by Jerry Vigil
The abundance of hard disk multitrack recorders on the market today gives the buyer lots of choices, each one having features and functions that set it apart from the rest. The trick is to know what you need in a digital multitrack before you go shopping, then look closely at what's out there. Fostex appears to have filled a niche with the D-80. If you need eight tracks of digital recording in an affordable and easy to use system, the D-80 is worth a look. It immediately got my attention when I saw the price tag of just $2,195.
The D-80 takes up three rack spaces and features a removable front panel. It removes quickly by simply lifting and pulling away from the main unit. With the optional five meter extension cable, all of the controls for the D-80, with the exception of the Power On/Off button, can be placed anywhere, from a small area on a desk top to your lap. Two mounting screws could even be placed on a wall or other flat surface to hang the control panel. The panel is roughly the size of two VHS tapes sitting side by side and has a rubbery backing that prevents slipping. The ability to bring all of the D-80's controls, including metering, to such a small control panel is definitely one of the D-80's biggest features.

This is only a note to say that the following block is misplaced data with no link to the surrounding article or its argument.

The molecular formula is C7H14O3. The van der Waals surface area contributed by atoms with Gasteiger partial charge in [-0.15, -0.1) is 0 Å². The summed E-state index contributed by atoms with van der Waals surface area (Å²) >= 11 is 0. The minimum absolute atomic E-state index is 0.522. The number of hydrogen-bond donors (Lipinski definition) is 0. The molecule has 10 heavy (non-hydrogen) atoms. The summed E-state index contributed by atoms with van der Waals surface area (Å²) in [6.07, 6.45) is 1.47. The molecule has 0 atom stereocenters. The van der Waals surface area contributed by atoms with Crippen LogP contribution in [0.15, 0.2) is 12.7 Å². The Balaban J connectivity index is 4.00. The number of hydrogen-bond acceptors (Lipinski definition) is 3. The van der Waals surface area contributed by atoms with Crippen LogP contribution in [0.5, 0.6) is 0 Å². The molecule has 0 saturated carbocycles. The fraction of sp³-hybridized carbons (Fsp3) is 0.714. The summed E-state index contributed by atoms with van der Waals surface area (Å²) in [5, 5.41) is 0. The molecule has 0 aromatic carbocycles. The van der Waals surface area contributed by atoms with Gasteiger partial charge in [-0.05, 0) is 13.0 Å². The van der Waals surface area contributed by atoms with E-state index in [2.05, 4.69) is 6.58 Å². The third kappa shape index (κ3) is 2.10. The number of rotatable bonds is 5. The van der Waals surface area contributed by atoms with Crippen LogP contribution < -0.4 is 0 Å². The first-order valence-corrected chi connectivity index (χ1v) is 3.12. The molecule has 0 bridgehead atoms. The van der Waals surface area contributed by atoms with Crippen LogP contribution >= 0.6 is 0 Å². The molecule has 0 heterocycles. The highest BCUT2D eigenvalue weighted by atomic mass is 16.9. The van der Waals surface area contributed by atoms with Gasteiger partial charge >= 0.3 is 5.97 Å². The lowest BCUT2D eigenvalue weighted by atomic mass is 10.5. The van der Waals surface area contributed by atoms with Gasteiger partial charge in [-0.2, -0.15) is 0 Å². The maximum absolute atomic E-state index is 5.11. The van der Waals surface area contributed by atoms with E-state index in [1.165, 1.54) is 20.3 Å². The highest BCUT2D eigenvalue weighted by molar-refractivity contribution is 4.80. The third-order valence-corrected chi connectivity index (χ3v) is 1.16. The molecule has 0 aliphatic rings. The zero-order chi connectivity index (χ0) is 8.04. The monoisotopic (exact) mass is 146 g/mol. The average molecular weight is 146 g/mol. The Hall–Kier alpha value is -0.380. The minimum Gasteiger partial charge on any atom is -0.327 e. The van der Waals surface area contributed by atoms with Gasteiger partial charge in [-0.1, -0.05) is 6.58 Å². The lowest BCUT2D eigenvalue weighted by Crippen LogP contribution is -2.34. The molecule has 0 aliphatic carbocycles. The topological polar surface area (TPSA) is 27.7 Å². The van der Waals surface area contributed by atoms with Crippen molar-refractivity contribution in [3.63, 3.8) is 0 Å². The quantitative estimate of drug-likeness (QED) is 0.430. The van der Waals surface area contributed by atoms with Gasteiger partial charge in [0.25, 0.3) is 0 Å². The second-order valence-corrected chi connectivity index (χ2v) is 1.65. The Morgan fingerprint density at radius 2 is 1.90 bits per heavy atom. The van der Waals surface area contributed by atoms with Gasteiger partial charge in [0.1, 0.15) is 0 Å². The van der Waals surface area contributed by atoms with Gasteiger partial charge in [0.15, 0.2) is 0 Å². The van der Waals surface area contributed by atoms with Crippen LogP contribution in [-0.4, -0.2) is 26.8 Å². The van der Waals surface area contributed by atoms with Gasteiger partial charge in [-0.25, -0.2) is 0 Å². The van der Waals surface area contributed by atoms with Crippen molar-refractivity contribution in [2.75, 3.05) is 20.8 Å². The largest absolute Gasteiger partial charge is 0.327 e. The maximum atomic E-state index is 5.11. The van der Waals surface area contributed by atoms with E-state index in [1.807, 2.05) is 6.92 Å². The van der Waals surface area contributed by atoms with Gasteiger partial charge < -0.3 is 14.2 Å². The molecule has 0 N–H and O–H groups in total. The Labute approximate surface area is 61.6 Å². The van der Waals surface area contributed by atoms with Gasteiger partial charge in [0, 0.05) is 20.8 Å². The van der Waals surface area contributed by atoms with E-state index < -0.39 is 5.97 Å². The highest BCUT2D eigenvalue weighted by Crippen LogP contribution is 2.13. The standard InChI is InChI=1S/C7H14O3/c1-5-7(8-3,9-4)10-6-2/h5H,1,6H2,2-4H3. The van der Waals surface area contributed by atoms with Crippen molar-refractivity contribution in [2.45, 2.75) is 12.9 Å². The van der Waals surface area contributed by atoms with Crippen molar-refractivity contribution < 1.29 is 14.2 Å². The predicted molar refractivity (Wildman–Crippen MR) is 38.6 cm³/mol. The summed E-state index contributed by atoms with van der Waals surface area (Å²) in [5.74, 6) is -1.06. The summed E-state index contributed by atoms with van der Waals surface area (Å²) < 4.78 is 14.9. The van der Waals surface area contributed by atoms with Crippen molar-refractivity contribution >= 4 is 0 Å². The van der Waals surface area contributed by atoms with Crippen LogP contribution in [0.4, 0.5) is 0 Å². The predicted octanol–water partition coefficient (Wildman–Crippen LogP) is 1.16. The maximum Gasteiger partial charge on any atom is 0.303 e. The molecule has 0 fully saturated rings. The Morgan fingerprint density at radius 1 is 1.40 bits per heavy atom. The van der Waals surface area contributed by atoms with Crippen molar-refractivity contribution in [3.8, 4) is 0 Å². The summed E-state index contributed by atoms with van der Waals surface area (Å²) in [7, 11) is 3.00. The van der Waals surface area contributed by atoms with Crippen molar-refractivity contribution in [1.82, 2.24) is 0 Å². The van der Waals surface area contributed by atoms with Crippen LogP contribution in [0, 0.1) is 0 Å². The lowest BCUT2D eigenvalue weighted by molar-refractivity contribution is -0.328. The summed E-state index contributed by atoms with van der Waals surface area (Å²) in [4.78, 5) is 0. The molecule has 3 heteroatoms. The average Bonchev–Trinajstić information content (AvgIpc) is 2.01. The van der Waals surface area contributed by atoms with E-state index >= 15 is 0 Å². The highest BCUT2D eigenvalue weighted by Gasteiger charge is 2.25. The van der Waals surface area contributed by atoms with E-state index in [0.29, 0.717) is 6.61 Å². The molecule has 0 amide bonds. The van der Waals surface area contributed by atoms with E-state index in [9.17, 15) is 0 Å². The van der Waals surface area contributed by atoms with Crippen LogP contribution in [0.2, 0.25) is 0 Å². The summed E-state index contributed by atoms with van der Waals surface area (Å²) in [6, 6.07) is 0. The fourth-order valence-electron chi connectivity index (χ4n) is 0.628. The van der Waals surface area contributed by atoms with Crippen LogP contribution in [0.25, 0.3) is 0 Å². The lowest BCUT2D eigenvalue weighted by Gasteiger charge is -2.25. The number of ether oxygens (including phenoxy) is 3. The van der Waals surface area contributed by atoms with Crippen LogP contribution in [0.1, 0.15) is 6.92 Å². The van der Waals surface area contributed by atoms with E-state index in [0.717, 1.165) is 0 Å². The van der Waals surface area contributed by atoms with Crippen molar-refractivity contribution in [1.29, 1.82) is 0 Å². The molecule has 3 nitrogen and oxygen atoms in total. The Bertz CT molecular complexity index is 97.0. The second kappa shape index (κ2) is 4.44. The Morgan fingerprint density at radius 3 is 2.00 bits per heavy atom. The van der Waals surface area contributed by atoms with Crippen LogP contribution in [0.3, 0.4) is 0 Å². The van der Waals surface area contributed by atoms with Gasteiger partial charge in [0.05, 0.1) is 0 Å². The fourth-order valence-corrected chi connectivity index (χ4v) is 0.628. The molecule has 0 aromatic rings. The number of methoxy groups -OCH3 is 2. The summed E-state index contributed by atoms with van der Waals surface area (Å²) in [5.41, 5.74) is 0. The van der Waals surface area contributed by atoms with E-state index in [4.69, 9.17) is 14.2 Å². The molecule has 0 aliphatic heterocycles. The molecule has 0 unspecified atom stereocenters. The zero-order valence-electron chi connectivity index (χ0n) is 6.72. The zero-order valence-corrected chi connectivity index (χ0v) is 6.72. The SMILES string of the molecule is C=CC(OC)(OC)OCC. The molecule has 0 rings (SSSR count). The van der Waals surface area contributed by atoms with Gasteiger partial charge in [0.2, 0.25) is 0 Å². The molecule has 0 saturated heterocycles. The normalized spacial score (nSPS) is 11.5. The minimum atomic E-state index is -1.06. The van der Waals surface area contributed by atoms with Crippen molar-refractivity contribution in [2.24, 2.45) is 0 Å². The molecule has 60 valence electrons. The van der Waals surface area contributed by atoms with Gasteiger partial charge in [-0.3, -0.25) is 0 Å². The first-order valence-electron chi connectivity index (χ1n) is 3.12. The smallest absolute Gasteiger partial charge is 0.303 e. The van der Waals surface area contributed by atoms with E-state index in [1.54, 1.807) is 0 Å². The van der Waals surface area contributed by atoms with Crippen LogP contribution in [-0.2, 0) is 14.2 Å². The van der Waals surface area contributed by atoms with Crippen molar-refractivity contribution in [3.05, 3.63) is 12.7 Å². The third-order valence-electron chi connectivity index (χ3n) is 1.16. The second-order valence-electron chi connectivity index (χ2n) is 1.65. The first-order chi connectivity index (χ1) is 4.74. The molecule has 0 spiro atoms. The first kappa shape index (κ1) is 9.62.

For its modest price, the D-80 delivers simultaneous 8-track recording with eight unbalanced analog inputs and eight unbalanced analog outs on RCA phono connectors. 2-channel digital I/O (S/PDIF) is available on optical ports. The digital in can be assigned to any tracks. The 2-channel digital out is not a stereo mix (there is no internal mixer) but is used for digital backup of track data (two tracks at a time, in real time). MIDI IN, OUT and THRU connectors wrap up the rear panel and allow remote control of the D-80 with MIDI Machine Control codes or FEX (Fostex System Exclusive) messages. The MIDI connectors also enable syncing up to three D-80s for 24-track operation.
Behind the control panel is access to the D-80's removable hard disk. The unit comes standard with an 850 meg disk which delivers about eighteen minutes of recording on all eight tracks or about 160 track minutes. Many larger drives are compatible with the D-80. The sampling rate is fixed at 44.1kHz, and the D-80 uses no data compression. So you get very clean digital recording. However, 32kHz sampling would have been nice for broadcast production to save disk space.